Lava Cooling Efforts Near Svartsengi Power Plant Halted Skip to content

Lava Cooling Efforts Near Svartsengi Power Plant Halted

By Ragnar Tómas

Fire truck pumps water at lava
Photo: Screenshot from RÚV.

A small lava spurt breached the barrier protecting the Svartsengi power plant on the Reykjanes peninsula yesterday. Firefighters responded by using water from fire trucks to halt the lava flow. They also experimented with cooling machinery but encountered issues relating to water pressure.

Extensive operations

Yesterday, a small spurt of lava from the eruption near Sundhnúkagígaröð on the Reykjanes peninsula breached the earthen barrier protecting the Svartsengi power plant. The Grindavík fire department, along with various contractors working for the Department of Civil Protection and Emergency Management, managed to stem the flow of the lava by pumping water from fire trucks.

The team also experimented with cooling machinery in the event that the lava would begin to flow farther over the barrier.

In an interview with Vísir yesterday, Einar Sveinn Jónsson, Chief of the Grindavík Fire Department, noted that the lava had not flowed far over the barrier but that if it encroached any further, they wanted to be ready to respond: “There are men operating machinery on top of the barrier endeavouring to stop the flow of lava,” Einar stated. “There is a significant distance to the Svartsengi power plant, but we do not want any flow over the barrier.”

Last employed in 1973

As noted by Vísir, lava cooling has not been employed since the eruption on the Westman Islands in 1973. According to Einar, the method is not technically complex, although it requires a substantial amount of water to be effective.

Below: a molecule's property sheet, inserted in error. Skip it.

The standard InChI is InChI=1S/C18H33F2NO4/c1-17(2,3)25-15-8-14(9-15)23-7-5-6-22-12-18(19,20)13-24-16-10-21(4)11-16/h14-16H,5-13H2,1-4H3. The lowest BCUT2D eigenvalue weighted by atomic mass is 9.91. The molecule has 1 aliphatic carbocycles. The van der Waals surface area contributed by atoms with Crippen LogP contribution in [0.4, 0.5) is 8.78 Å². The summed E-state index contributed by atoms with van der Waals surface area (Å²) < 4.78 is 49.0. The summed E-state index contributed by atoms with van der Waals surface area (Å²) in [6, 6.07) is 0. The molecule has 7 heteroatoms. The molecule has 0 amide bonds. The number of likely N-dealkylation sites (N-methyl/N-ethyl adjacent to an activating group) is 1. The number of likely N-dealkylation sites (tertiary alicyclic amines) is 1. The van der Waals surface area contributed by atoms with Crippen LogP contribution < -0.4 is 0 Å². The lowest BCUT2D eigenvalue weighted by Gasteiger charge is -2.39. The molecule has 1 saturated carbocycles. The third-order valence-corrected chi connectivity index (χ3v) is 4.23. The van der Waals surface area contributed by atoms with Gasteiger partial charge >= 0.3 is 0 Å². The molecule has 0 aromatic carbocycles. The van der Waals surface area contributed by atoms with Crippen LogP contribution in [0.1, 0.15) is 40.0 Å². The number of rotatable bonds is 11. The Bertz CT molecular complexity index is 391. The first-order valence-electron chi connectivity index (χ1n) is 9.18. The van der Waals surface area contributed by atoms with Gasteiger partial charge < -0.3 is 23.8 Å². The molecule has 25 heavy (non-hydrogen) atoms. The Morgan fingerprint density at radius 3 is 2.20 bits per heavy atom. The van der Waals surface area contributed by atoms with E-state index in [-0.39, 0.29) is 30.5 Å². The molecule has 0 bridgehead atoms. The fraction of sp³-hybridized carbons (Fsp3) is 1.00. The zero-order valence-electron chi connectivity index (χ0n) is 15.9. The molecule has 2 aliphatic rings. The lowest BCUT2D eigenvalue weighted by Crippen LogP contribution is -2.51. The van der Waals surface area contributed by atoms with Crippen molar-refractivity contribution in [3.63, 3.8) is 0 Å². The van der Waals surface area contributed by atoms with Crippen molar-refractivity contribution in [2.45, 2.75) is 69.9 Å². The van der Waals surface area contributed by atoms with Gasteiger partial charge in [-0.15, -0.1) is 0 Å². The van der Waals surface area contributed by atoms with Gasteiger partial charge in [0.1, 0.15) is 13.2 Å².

“It requires large pipes and a lot of water. These are extensive operations. We get water from the Svartsengi power plant. We have support from Isavia [a public company that operates the airports in Iceland], the Suðurnes Fire Department, and the Árnessýsla Fire Department, along with dedicated people from the Department of Civil Protection and Emergency Management,” Einar told Vísir.

Einar added that he did not know how long operations would last but that the team would remain in place for as long as necessary. “We will take the evening as it comes and see what happens,” he concluded by saying.

Read More: Wall of Fire (On the Construction of Lava Barriers on Reykjanes)

Water-pressure issues

In an interview with Vísir this morning, Ásgeir Þórisson, duty officer with the Suðurnes Fire Department, stated that the firefighters’ experiment with lava-cooling machinery yesterday had proven unsuccessful; the team had encountered problems relating to water pressure. Hjördís Guðmundsdóttir, Director of Communications with the Department of Civil Protection and Emergency Management, stressed that these efforts had simply been an experiment.

As reported last week, the Icelandic government has approved nearly ISK half a billion [$3.6 million / €3.3 million] for equipment to cool lava near Grindavík and Svartsengi, but this equipment has yet to arrive in Iceland.

As reported by RÚV this morning, lava-cooling efforts were halted this morning; although experiment with lava-cooling machinery had failed, two fire trucks had pumped water at the lava for hours on end. It will become more apaprent how effective their efforts were as the morning progresses.

Continuous lava flow

As noted by the Icelandic Meteorological Office yesterday, the eruption on the Reykjanes peninsula remains fairly stable, with lava flowing from one crater, mainly northwards along Mt. Sýlingafell. Land uplift in Svartsengi continues at a similar but slightly slower rate than before the eruption started.

This article was updated at 9:23 AM

Sign up for our weekly newsletter

Get news from Iceland, photos, and in-depth stories delivered to your inbox every week!

* indicates required

Subscribe to Iceland Review

In-depth stories and high-quality photography showcasing life in Iceland!